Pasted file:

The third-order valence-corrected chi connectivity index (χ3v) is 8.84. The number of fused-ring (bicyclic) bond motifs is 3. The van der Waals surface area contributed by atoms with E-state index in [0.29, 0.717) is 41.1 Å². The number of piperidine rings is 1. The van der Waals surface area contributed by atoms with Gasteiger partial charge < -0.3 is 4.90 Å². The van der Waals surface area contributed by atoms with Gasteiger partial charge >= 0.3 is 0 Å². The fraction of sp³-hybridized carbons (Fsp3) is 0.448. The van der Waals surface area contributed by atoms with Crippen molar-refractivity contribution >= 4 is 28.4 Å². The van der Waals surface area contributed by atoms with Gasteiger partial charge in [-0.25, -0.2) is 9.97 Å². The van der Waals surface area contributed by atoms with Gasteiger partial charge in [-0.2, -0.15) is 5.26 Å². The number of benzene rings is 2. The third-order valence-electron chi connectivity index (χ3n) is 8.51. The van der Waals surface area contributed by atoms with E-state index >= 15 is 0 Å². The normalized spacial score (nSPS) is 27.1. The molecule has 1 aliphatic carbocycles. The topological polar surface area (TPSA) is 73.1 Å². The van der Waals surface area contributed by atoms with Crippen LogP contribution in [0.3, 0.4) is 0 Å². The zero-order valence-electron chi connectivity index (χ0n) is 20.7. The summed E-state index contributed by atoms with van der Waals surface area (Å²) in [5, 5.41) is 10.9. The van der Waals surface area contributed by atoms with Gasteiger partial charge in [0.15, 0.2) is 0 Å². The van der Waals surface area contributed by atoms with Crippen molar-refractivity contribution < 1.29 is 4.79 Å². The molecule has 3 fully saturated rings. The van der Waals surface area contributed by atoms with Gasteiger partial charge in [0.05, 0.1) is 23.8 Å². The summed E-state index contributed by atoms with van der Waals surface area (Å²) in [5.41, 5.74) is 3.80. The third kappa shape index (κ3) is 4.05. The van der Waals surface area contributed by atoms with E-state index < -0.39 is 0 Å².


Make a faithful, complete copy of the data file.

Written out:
The third-order valence-corrected chi connectivity index (χ3v) is 8.84. The number of fused-ring (bicyclic) bond motifs is 3. The van der Waals surface area contributed by atoms with E-state index in [0.29, 0.717) is 41.1 Å². The number of piperidine rings is 1. The van der Waals surface area contributed by atoms with Gasteiger partial charge < -0.3 is 4.90 Å². The van der Waals surface area contributed by atoms with Gasteiger partial charge >= 0.3 is 0 Å². The fraction of sp³-hybridized carbons (Fsp3) is 0.448. The van der Waals surface area contributed by atoms with Crippen molar-refractivity contribution >= 4 is 28.4 Å². The van der Waals surface area contributed by atoms with Gasteiger partial charge in [-0.25, -0.2) is 9.97 Å². The van der Waals surface area contributed by atoms with Gasteiger partial charge in [-0.2, -0.15) is 5.26 Å². The number of benzene rings is 2. The third-order valence-electron chi connectivity index (χ3n) is 8.51. The van der Waals surface area contributed by atoms with E-state index >= 15 is 0 Å². The normalized spacial score (nSPS) is 27.1. The molecule has 1 aliphatic carbocycles. The topological polar surface area (TPSA) is 73.1 Å². The van der Waals surface area contributed by atoms with Crippen LogP contribution in [0.3, 0.4) is 0 Å². The zero-order valence-electron chi connectivity index (χ0n) is 20.7. The summed E-state index contributed by atoms with van der Waals surface area (Å²) in [5, 5.41) is 10.9. The van der Waals surface area contributed by atoms with Gasteiger partial charge in [0.15, 0.2) is 0 Å². The van der Waals surface area contributed by atoms with Crippen molar-refractivity contribution < 1.29 is 4.79 Å². The molecule has 3 fully saturated rings. The van der Waals surface area contributed by atoms with Gasteiger partial charge in [0.05, 0.1) is 23.8 Å². The summed E-state index contributed by atoms with van der Waals surface area (Å²) in [5.41, 5.74) is 3.80. The third kappa shape index (κ3) is 4.05. The van der Waals surface area contributed by atoms with E-state index < -0.39 is 0 Å².